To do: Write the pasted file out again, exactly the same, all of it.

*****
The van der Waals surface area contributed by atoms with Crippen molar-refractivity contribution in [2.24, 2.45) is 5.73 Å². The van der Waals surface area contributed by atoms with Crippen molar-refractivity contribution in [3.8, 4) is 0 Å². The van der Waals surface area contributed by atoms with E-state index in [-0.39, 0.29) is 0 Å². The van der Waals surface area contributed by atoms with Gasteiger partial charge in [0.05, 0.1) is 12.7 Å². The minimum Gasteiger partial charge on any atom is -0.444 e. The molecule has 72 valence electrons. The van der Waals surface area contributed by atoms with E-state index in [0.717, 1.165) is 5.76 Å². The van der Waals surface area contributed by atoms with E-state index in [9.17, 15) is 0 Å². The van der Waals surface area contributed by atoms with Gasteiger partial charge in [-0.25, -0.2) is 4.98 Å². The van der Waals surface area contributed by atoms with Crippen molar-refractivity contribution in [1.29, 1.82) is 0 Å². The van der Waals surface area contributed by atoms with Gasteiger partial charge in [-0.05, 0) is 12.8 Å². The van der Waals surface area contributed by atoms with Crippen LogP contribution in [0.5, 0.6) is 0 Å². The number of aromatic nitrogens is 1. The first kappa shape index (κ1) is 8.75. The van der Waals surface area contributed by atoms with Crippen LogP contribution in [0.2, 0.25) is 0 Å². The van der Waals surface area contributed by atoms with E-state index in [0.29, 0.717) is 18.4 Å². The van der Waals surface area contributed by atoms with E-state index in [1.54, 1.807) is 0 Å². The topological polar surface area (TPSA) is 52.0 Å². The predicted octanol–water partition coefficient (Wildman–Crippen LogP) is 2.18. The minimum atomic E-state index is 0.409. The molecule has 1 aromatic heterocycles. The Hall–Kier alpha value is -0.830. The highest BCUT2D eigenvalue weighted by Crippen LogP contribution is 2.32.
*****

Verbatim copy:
The van der Waals surface area contributed by atoms with Crippen molar-refractivity contribution in [2.24, 2.45) is 5.73 Å². The van der Waals surface area contributed by atoms with Crippen molar-refractivity contribution in [3.8, 4) is 0 Å². The van der Waals surface area contributed by atoms with E-state index in [-0.39, 0.29) is 0 Å². The van der Waals surface area contributed by atoms with Gasteiger partial charge in [0.05, 0.1) is 12.7 Å². The minimum Gasteiger partial charge on any atom is -0.444 e. The molecule has 72 valence electrons. The van der Waals surface area contributed by atoms with E-state index in [0.717, 1.165) is 5.76 Å². The van der Waals surface area contributed by atoms with E-state index in [9.17, 15) is 0 Å². The van der Waals surface area contributed by atoms with Gasteiger partial charge in [-0.25, -0.2) is 4.98 Å². The van der Waals surface area contributed by atoms with Crippen molar-refractivity contribution in [1.29, 1.82) is 0 Å². The van der Waals surface area contributed by atoms with Gasteiger partial charge in [-0.05, 0) is 12.8 Å². The van der Waals surface area contributed by atoms with Crippen LogP contribution in [0.5, 0.6) is 0 Å². The number of aromatic nitrogens is 1. The first kappa shape index (κ1) is 8.75. The van der Waals surface area contributed by atoms with Crippen LogP contribution in [0.2, 0.25) is 0 Å². The van der Waals surface area contributed by atoms with E-state index in [0.29, 0.717) is 18.4 Å². The van der Waals surface area contributed by atoms with E-state index in [1.54, 1.807) is 0 Å². The topological polar surface area (TPSA) is 52.0 Å². The predicted octanol–water partition coefficient (Wildman–Crippen LogP) is 2.18. The minimum atomic E-state index is 0.409. The molecule has 1 aromatic heterocycles. The Hall–Kier alpha value is -0.830. The highest BCUT2D eigenvalue weighted by Crippen LogP contribution is 2.32.